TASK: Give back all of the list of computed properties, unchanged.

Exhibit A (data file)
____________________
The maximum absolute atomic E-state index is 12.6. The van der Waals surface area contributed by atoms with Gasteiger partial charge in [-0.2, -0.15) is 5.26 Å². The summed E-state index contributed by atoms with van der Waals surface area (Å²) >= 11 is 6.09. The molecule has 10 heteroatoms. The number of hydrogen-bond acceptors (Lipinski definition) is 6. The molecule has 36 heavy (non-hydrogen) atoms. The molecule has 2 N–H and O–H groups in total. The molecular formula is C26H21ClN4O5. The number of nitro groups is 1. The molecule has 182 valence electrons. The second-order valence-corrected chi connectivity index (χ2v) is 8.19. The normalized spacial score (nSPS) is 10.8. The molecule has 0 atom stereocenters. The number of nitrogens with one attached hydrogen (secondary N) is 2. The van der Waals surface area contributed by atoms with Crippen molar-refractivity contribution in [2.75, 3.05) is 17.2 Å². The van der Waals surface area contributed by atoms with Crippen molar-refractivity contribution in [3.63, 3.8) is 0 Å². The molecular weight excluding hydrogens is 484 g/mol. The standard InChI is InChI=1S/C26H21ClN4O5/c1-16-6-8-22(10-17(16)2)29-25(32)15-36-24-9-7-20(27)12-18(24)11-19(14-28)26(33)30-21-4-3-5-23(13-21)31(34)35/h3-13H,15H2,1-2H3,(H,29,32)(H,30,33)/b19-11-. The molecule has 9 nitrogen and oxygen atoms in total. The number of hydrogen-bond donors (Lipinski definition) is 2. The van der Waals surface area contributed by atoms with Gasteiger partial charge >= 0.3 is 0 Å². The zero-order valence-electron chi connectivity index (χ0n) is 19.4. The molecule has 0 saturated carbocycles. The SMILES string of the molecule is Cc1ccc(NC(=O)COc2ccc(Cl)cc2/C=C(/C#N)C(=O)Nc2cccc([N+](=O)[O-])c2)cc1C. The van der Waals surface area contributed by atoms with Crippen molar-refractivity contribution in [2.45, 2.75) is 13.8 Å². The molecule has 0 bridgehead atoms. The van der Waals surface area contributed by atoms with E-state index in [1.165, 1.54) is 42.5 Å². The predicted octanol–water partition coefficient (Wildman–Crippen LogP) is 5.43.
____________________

The maximum absolute atomic E-state index is 12.6. The van der Waals surface area contributed by atoms with Gasteiger partial charge in [-0.2, -0.15) is 5.26 Å². The summed E-state index contributed by atoms with van der Waals surface area (Å²) >= 11 is 6.09. The molecule has 10 heteroatoms. The number of hydrogen-bond acceptors (Lipinski definition) is 6. The molecule has 36 heavy (non-hydrogen) atoms. The molecule has 2 N–H and O–H groups in total. The molecular formula is C26H21ClN4O5. The number of nitro groups is 1. The molecule has 182 valence electrons. The second-order valence-corrected chi connectivity index (χ2v) is 8.19. The normalized spacial score (nSPS) is 10.8. The molecule has 0 atom stereocenters. The number of nitrogens with one attached hydrogen (secondary N) is 2. The van der Waals surface area contributed by atoms with Crippen molar-refractivity contribution in [2.75, 3.05) is 17.2 Å². The van der Waals surface area contributed by atoms with Crippen molar-refractivity contribution in [3.63, 3.8) is 0 Å². The molecular weight excluding hydrogens is 484 g/mol. The standard InChI is InChI=1S/C26H21ClN4O5/c1-16-6-8-22(10-17(16)2)29-25(32)15-36-24-9-7-20(27)12-18(24)11-19(14-28)26(33)30-21-4-3-5-23(13-21)31(34)35/h3-13H,15H2,1-2H3,(H,29,32)(H,30,33)/b19-11-. The molecule has 9 nitrogen and oxygen atoms in total. The number of hydrogen-bond donors (Lipinski definition) is 2. The van der Waals surface area contributed by atoms with Gasteiger partial charge >= 0.3 is 0 Å². The zero-order valence-electron chi connectivity index (χ0n) is 19.4. The molecule has 0 saturated carbocycles. The SMILES string of the molecule is Cc1ccc(NC(=O)COc2ccc(Cl)cc2/C=C(/C#N)C(=O)Nc2cccc([N+](=O)[O-])c2)cc1C. The van der Waals surface area contributed by atoms with Crippen molar-refractivity contribution in [2.45, 2.75) is 13.8 Å². The molecule has 0 bridgehead atoms. The van der Waals surface area contributed by atoms with E-state index in [1.165, 1.54) is 42.5 Å². The predicted octanol–water partition coefficient (Wildman–Crippen LogP) is 5.43.